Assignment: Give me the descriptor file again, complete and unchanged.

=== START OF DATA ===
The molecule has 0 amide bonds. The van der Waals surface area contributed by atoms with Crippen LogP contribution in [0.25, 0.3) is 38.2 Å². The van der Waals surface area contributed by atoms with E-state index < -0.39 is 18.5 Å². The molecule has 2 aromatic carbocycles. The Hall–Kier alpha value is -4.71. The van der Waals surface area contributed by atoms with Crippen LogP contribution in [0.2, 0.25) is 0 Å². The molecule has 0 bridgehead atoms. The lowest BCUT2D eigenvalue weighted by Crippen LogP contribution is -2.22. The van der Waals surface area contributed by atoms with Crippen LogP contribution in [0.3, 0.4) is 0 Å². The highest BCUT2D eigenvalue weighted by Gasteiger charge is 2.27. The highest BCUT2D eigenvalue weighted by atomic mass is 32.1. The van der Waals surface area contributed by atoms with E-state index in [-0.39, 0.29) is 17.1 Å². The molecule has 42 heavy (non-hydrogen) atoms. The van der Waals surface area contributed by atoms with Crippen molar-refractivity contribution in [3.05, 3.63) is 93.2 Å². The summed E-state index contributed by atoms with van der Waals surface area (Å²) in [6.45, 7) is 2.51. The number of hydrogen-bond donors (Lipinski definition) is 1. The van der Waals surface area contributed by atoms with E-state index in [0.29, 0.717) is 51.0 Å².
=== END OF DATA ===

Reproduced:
The molecule has 0 amide bonds. The van der Waals surface area contributed by atoms with Crippen LogP contribution in [0.25, 0.3) is 38.2 Å². The van der Waals surface area contributed by atoms with E-state index < -0.39 is 18.5 Å². The molecule has 2 aromatic carbocycles. The Hall–Kier alpha value is -4.71. The van der Waals surface area contributed by atoms with Crippen LogP contribution in [0.2, 0.25) is 0 Å². The molecule has 0 bridgehead atoms. The lowest BCUT2D eigenvalue weighted by Crippen LogP contribution is -2.22. The van der Waals surface area contributed by atoms with Crippen LogP contribution in [0.3, 0.4) is 0 Å². The highest BCUT2D eigenvalue weighted by Gasteiger charge is 2.27. The highest BCUT2D eigenvalue weighted by atomic mass is 32.1. The van der Waals surface area contributed by atoms with E-state index in [-0.39, 0.29) is 17.1 Å². The molecule has 42 heavy (non-hydrogen) atoms. The van der Waals surface area contributed by atoms with Crippen molar-refractivity contribution in [3.05, 3.63) is 93.2 Å². The summed E-state index contributed by atoms with van der Waals surface area (Å²) in [6.45, 7) is 2.51. The number of hydrogen-bond donors (Lipinski definition) is 1. The van der Waals surface area contributed by atoms with E-state index in [0.29, 0.717) is 51.0 Å².